2. That, In' Some Forms Of Syphilis

Mercury is not only useless, but injurious, when given so as to affect the constitution.

3. That in those cases in which it is admissible, the good effects to be derived from it may be obtained from much smaller quantities than were formeily given.

4. That some of the symptoms and effects formerly attributed to this disease were due to the Mercury itself.

5. That notwithistanding all the forms of Syphilis may be cured without it, yet its judicious administration materially hastens the cure, in many forms of the disease.

6. That the occurrence of secondary symptoms is much less liable to happen after the administration of this remedy than if the disease has been cured without it.

7. That the liability to secondary symptoms is, in a great degree, dependent upon the length of time which the syphilitic virus has had, for being absorbed into the system; and that, therefore, it becomes a point of primary importance to heal a venereal sore as quickly as possible; and as this can generally be sooner effected with Mercury than without it, its employment on this ground is most advisable. (Tuckett.)

8. That in those venereal sores characterised by slowness of progress, and the deposition of albumen or lymph (commonly called hard chancres), the use of this remedy is most essential; whilst in those characterised by rapidity of progress, and the absence of any barrier by the effusion of lymph, or those in which

* Med. Times and Gaz., March 26, 1864.

Trans, of Lond. Pharm., 1851, p. 426.

there is a tendency to rapid ulceration, it is, on the contrary, less beneficial, if not positively injurious.

9. That in the venereal eruptions of a papular or scaly form, it is beneficial; whilst in those of an ulcerative character, as Eethyma or Rupia, it is hurtful.

10. That its administration ought generally to be suspended when suppuration is taking place in a large bubo.

11. That the benefit derived from its use is not proportional to the amount of salivation induced; and that, except as an evidence of a constitutional effect, this resut is undesirable.

The treatment of Syphilis, as usually practised at the present day, is extremely simple; at the same time that it is effectual and perfectly safe, so far as the constitution is concerned. If a chancre be seen immediately after its appearance, before it presents a well-marked indurated base, the ulcer should be cauterized with the Nitrate of Silver, or strong Nitric Acid; and it should be so applied as thoroughly to destroy its surface. This, with rest, quiet, antiphlogistic regimen, saline aperients, and the local application of warm water, will often remove the disease permanently, without any mercurial whatever. Should, however, the ulcer have existed three or four days, and the syphilitic virus have become absorbed into the system, Mercury should be had recourse to. It is a matter of minor importance which preparation is employed. Pil. Hydrarg. is the one most generally eligible, and it should be continued twice or thrice daily, until the gums become slightly sore. This is its proper limit, beyond which it should not be carried. This soreness should be kept up, neither diminished nor increased, for three or four weeks; at the expiration of which period, in the majority of cases, the ulcer will be healed, and the induration removed. The Lotio Nigra, or diluted Liq. Plumbi, may be applied topically, on a piece of linen (lint is apt to produce irritation). Inunction with Ung. Hydrarg. Fort. is regarded by Sir B. Brodie * as the only certain way of effecting a cure. In the Syphilis of Infants, he advocates a similar mode of treatment. He directs diluted Ung. Hydrarg. (3j. to Lard j.) to be spread over a flannel roller, winch is to be bound round the body once a day. The child kicks about, and the cuticle being thin, the Mercury is absorbed. It does not, he adds, either purge or gripe, or make the gums sore, but it cures the disease. In a number of cases this practice has met with success. For internal use the Hydrarg. c. Cret. is the best formula.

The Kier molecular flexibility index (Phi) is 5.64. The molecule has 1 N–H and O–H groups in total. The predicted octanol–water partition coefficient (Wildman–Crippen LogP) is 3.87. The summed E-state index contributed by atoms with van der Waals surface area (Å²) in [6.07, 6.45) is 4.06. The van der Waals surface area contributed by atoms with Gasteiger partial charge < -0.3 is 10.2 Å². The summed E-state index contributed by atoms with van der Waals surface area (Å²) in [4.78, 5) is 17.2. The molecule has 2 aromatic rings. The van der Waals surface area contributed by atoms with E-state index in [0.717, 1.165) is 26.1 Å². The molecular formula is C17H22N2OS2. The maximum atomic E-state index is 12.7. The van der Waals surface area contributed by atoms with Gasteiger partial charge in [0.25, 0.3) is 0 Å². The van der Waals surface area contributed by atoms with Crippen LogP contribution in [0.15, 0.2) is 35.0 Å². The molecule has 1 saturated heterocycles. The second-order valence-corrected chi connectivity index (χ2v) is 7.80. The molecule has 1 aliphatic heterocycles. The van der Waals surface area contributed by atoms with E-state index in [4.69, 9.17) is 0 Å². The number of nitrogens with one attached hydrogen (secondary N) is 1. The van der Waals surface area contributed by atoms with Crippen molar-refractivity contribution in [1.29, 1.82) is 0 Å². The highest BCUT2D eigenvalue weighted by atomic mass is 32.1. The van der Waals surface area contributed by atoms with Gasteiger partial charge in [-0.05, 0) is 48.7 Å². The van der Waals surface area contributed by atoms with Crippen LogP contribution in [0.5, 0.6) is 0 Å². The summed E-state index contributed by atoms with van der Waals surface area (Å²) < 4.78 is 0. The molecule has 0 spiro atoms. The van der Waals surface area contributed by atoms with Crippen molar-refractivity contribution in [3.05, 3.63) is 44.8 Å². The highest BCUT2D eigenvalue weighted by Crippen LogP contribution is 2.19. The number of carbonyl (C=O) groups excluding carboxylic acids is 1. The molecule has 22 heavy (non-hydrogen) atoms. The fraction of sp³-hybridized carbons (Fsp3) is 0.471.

1368. In Secondary Syphilis, alterative doses of Mercury, particularly of the Corrosive Sublimate or of Plummer's Pill, have been found highly serviceable; but it has been replaced in a great measure (especially where the osseous system is affected) by the Iodide of Potassium, which produces all the good without the ill effects of Mercury. The great value of both remedies appears to depend upon their property of promoting the absorption of the lowly organized albuminous material which is effused into the tissues in constitutional Syphilis. Mr. Langston Parker * strongly advocates mercurial fumigation. The salts which he employs are the Sulphuret, the Oxide, and the Black Oxide, of which from 3ss. - 3iv. may be used with safety. The fumigation should be continued for twenty or thirty minutes. The Iodide of Potassium or of Iron, or Corrosive Sublimate, is given internally at the same time. He speaks highly of the efficacy of this treatment. Mr. H. Lee recommends Calomel gr. xx. or more as the salt best adapted for the purpose (ante).

* Lectures, Lancet, Feb. 17, 1844.